March 23, 2020
Bravo! this Week | March 23
Contributed by Lauren Wierzbicki, Education Specialist
During this ever-changing time, many of us are finding ourselves with a lot more time spent at home with children. And, with so much uncertainty, we’re all trying to develop a “new normal”, balancing working from home with caring for their children.
With a few simple materials, you can bring some familiar Doodle Bugs! activities home – helping to provide some stimulation, normalcy and happiness to your days.
Off and On – Bring out some containers with lids – empty Tupperware, tubs for yogurt, or canisters for oats work well! Baby can explore them, figuring out how to take the lids off and put them back on again. You can add some toys for baby to put inside the containers, too!
Basket of Balls – Fill an empty basket or shallow box with some balls. Baby can explore the balls – throwing them, kicking them, and chasing after them!
1 Year Olds
Dish Soap Silly Putty – Mix together 2 Tbsp. of cornstarch and 1-5 Tbsp. of dish soap (until you are happy with the consistency). Children can explore squishing, squeezing, flattening, and rolling their putty!
Rainstick Sensory Bottles – Take the label off of an empty water bottle, and add some long sticks to the inside, along with 5-10 teaspoons of dry rice. Use hot glue to seal the cap onto the bottle. Baby can explore the bottle, turning it over to hear the rice fall, and rolling it around to hear a different type of noise.
Toddler Soccer – Remove the flaps from an empty cardboard box, and place it on its side in a safe, open space. Provide children with a ball, and encourage them to gently kick the ball into the box “goal”!
Paper Tossing Bin – Place some pieces of paper into an empty box or shallow storage tote. Children can rip up the pieces of paper and them crumple them into a ball, stand back from the bin, and toss the paper back in!
Baby Doll Library – Set up a few books and baby dolls together. Children will be drawn to the set up, and can choose to look at the books and “read” to the baby dolls.
Cornstarch Slime – Mix ¼ cup glue with a few drops of food coloring (optional). Slowly mix in the cornstarch, using a total of ¾ cup. Test the consistency of the slime, adding a little more cornstarch if it is still wet and sticky, kneading the slime until you are ready to play with it. Children can play with the slime, see how far the can stretch it, or adding some toys to cover in slime!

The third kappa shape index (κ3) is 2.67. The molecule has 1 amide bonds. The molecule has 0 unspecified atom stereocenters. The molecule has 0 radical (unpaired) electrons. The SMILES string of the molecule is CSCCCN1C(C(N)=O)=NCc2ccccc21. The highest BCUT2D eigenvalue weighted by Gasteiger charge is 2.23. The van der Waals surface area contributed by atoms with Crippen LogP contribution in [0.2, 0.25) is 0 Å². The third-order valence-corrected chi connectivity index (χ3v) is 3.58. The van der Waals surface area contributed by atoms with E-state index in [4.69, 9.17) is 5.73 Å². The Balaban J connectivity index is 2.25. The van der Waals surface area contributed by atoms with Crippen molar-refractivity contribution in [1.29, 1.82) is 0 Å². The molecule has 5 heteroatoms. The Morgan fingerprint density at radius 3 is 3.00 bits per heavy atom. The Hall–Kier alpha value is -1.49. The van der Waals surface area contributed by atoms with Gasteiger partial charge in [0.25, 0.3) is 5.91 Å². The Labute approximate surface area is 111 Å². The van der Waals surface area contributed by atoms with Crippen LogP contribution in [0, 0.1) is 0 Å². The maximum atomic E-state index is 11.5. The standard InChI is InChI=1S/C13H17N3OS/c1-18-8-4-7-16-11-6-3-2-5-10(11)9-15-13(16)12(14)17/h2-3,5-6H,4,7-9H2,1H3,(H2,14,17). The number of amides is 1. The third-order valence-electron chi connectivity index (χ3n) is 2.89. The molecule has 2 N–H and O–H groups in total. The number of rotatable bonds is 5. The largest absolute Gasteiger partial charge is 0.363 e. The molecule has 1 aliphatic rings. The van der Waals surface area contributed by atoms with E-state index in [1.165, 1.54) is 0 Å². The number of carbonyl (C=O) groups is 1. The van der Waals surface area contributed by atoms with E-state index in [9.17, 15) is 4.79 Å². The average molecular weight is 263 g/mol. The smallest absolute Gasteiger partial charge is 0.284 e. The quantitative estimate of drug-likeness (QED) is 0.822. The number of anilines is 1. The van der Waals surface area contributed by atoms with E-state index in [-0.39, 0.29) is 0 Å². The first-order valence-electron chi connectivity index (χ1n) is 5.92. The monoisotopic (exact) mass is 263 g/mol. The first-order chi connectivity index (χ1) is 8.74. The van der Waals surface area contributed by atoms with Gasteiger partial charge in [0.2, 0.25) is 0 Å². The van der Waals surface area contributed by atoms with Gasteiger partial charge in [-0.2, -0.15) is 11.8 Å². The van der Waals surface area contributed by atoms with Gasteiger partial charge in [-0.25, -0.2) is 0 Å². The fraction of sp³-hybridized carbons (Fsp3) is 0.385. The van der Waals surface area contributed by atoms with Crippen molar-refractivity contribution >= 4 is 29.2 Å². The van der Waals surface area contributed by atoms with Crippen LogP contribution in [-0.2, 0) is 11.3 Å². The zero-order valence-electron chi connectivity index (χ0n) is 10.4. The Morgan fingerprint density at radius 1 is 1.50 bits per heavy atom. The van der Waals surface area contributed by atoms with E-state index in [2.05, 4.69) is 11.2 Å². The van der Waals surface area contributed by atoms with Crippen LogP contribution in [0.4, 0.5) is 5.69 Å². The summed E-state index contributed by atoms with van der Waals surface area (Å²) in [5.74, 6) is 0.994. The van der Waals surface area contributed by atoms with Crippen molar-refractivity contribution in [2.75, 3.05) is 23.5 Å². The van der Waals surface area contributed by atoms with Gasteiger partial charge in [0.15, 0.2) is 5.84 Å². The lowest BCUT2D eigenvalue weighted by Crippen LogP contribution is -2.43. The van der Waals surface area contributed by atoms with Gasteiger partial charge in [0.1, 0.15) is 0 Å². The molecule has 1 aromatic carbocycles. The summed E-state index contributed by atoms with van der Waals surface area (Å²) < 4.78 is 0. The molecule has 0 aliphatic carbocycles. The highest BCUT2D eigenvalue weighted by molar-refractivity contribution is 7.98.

Writing Center – Add a layer of salt, sugar, or cornmeal to a sheet pan. On index cards or pieces of paper, draw shapes, letters, or numbers. Children can choose a card, and write or draw the shape/letter/number in the dry material on the pan.
Object Hide and Seek – Choose some of children’s toys, and hide them in unexpected places around your house. Create a simple list with a drawing of what you have hidden – or use a phone or tablet to create a photo album of the objects – and invite children to go on a hunt to find them all!
Chalk Shapes – Use chalk to draw several shapes on your driveway or sidewalk. Name a shape and encourage children to jump to it! You can add an additional challenge by adjusting the language you use – “Jump on a shape with 4 sides” rather than “Jump on a square”.
Letter Matches – On the top of a set of craft sticks (or strips of cardboard/paper) write an uppercase letter. Set these out with some books. As children explore the books, they can run the craft stick along the text and find a matching letter.
Draw Around the Obstacles – Place a piece of paper on a table (the bigger, the better – tape a few pieces together!), along with some random objects or toys. Children can place the objects on the paper however they would like. Then, challenge children to draw lines around the objects! When children are finished, remove the objects, and encourage them to continue drawing on what they have already created.
Tape Jumping – Place pieces of painter’s tape on a carpet, with the lines facing in different directions. Challenge children to jump from tape to tape, trying to keep the tape between their feet instead of landing on top of the tape!
Paper Plate Counting – Write numbers 1 – 10 (or as high as you would like) on separate paper plates. Provide children with some materials to count with – small blocks, LEGO pieces, paper clips, buttons, etc. Encourage them to count out the correct number of items for each plate.
Laundry Basket Skee Ball – Turn an empty cardboard box, some laundry baskets, and balls into a skee ball game! Check out this link from FrugalFun4Boys for instructions and visuals.
LEGO Brain Puzzles – On a piece of paper, draw a 10”x10” square. Challenge children to use LEGO brix to design a puzzle that fills the square. Try this with other shapes, too!
Shadow Drawings – During a time of day when shadows are being cast at an angle, take a few toys or other objects outside and line them up in front of a piece of paper. Children can trace along the shadow that is being cast by the objects, and then design the rest of their artwork around the shadow tracings.